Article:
The Horrific Crime Scene Of Adrienne Shelly's Murder

Mother to a 2-year-old and in a happy marriage, actor and screenwriter Adrienne Shelly was on the cusp of fame when she was found dead in the Greenwich Village apartment she used as an office. Though she was murdered on November 1, 2006 at the age of 40, a 2023 episode of the crime series "New York Homicide" brought new attention to the case. When Shelly's husband, Andy Ostroy, hadn't heard from her all day after dropping her off that morning, he finally went to her apartment office at about 6 p.m. to check on her, according to CBS News. That's when he made the devastating discovery — Shelly was hanging from a bedsheet tied to the shower rod in the bathroom. She'd been dead for several hours.

Initially, investigators assumed the death was a suicide, but Shelly's friends and family, particularly her husband, disputed this on the basis they couldn't believe she would take her own life and leave her young daughter. Upon further investigation, two major clues were found: A dusty man's size eight footprint on the toilet in the bathroom, and the fact that the knot used to hang Shelly was tied in an unusually intricate way. She also had obvious marks above her cheeks and her right eye. Police matched the footprint to the ones found downstairs on a construction site and discovered that the lead of the project was a man named Wilson Pillco.

The murderer's initial confession was false

Upon visiting Wilson Pillco at his home, police spotted men's Reebok sneakers that looked a similar size to the footprint discovered in the bathroom. The shoes turned out to belong to his brother, Diego Pillco, who had illegally immigrated from Ecuador and had also been working on the construction project. At first, Diego was hesitant to talk, but he eventually confessed. He told police that Adrienne Shelly had confronted him regarding noise from the construction and that she had threatened to call the police. Fearing the worst as an immigrant, Diego followed Shelly to her apartment, where he pushed her and she knocked her head. He then assumed Shelly was dead and staged a suicide to shift the blame.

However, the version of the story Diego originally told the police turned out to be false. He later revealed the truth: Shelly caught him sneaking into the apartment and taking money from her purse before saying she would call the police. Terrified of being deported back to Ecuador, he attacked Shelly inside the apartment. During Diego's initial bail hearing after the arrest, Assistant District Attorney Marit Delozier said (via CBS News), "He said he fought with the victim, tied a sheet around her neck and dragged her to the bathroom and hung her from the shower rod."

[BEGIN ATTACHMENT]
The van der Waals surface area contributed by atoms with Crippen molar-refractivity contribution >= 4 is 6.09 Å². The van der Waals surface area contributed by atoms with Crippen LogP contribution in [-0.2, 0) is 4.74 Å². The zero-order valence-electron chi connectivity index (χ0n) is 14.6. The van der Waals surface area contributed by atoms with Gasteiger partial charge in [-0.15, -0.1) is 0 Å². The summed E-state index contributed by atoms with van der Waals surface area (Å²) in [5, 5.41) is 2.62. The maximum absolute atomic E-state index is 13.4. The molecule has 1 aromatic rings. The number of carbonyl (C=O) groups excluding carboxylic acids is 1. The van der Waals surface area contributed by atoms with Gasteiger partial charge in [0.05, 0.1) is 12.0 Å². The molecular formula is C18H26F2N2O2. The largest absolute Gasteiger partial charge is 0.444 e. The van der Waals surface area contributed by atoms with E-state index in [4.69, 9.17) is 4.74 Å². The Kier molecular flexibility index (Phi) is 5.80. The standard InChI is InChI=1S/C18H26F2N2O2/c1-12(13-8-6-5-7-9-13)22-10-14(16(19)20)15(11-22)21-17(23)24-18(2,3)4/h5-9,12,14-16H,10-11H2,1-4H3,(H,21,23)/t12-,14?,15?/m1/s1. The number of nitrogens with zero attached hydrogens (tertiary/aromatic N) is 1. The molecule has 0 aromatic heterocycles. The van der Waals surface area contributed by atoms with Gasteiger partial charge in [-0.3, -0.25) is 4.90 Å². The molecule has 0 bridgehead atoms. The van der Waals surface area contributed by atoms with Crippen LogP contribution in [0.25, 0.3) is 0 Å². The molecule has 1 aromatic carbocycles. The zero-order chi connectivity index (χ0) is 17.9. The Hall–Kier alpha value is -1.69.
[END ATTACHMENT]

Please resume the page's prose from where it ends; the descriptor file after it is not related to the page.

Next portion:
After Diego Pillco's confession, everything fell into place, including the fact he was able to create such an intricate knot due to his experience with tying pigs in Ecuador. Per The Guardian, it was later revealed that neck compression was Adrienne Shelly's official cause of death, which could have been from either the strangling or the staged hanging.

Adrienne Shelly's legacy lives on

Astonishingly, Diego Pillco pleaded not guilty upon being convicted of second-degree murder. He received 25 years in prison without parole. Adrienne Shelly's story didn't stop there, though. In a bittersweet twist of fate, her film "Waitress" was accepted into the Sundance Film Festival after her death and later became a hit Broadway musical. Coincidentally, the acceptance occurred when Pillco was arrested. In 2006, her husband Andy Ostroy created The Adrienne Shelly Foundation, which offers female filmmakers much-needed financial support. "Adrienne Shelly was a one-of-kind person," the non-profit organization says on its website. "Funny, silly, smart, cool and a naturally gifted actor, writer, and director. A kind, generous, beautiful soul whose infectious smile illuminated everything around her."

Additionally, in 2021, Ostroy made a documentary named "Adrienne" that showed some of Shelly's career highs and lows and her drive to make women-led stories. In one part of the movie, the actress talks about her fear of motherhood and how it drove the creation of "Waitress." "The actual fear of how your life is going to change, it's not spoken about," Shelly said (per Business Insider). "So, I wanted to write a movie about those fears and give those fears a voice." Within the episode of "New York Homicide," her friend and agent Rachel Sheedy reflected on the actress, saying, "She was this tiny little firecracker. She was this little thing, but she had so much power and so much presence. I still wish I could have seen what else she would have created."